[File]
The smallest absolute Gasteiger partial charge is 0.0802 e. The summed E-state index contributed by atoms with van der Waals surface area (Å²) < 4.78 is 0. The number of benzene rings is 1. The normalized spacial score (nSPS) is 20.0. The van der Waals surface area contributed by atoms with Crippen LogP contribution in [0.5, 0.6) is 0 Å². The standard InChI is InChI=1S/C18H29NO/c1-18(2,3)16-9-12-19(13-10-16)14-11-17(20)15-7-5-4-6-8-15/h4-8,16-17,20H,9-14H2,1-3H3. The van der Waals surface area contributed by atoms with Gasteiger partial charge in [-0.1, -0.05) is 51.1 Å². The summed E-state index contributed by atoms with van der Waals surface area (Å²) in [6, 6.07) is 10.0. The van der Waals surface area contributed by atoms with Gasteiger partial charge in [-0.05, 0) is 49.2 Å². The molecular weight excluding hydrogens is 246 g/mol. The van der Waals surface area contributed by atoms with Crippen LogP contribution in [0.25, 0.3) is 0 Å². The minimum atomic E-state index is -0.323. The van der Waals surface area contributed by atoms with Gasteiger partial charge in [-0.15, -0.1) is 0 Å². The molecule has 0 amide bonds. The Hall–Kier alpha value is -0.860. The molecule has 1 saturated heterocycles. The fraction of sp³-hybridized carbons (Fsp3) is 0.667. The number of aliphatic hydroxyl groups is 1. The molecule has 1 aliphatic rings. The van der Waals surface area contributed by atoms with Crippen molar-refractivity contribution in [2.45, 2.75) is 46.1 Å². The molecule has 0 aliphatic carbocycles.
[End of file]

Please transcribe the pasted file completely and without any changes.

The smallest absolute Gasteiger partial charge is 0.0802 e. The summed E-state index contributed by atoms with van der Waals surface area (Å²) < 4.78 is 0. The number of benzene rings is 1. The normalized spacial score (nSPS) is 20.0. The van der Waals surface area contributed by atoms with Crippen LogP contribution in [0.5, 0.6) is 0 Å². The standard InChI is InChI=1S/C18H29NO/c1-18(2,3)16-9-12-19(13-10-16)14-11-17(20)15-7-5-4-6-8-15/h4-8,16-17,20H,9-14H2,1-3H3. The van der Waals surface area contributed by atoms with Gasteiger partial charge in [-0.1, -0.05) is 51.1 Å². The summed E-state index contributed by atoms with van der Waals surface area (Å²) in [6, 6.07) is 10.0. The van der Waals surface area contributed by atoms with Gasteiger partial charge in [-0.05, 0) is 49.2 Å². The molecular weight excluding hydrogens is 246 g/mol. The van der Waals surface area contributed by atoms with Crippen LogP contribution in [0.25, 0.3) is 0 Å². The minimum atomic E-state index is -0.323. The van der Waals surface area contributed by atoms with Gasteiger partial charge in [-0.15, -0.1) is 0 Å². The molecule has 0 amide bonds. The Hall–Kier alpha value is -0.860. The molecule has 1 saturated heterocycles. The fraction of sp³-hybridized carbons (Fsp3) is 0.667. The number of aliphatic hydroxyl groups is 1. The molecule has 1 aliphatic rings. The van der Waals surface area contributed by atoms with Crippen molar-refractivity contribution in [2.45, 2.75) is 46.1 Å². The molecule has 0 aliphatic carbocycles.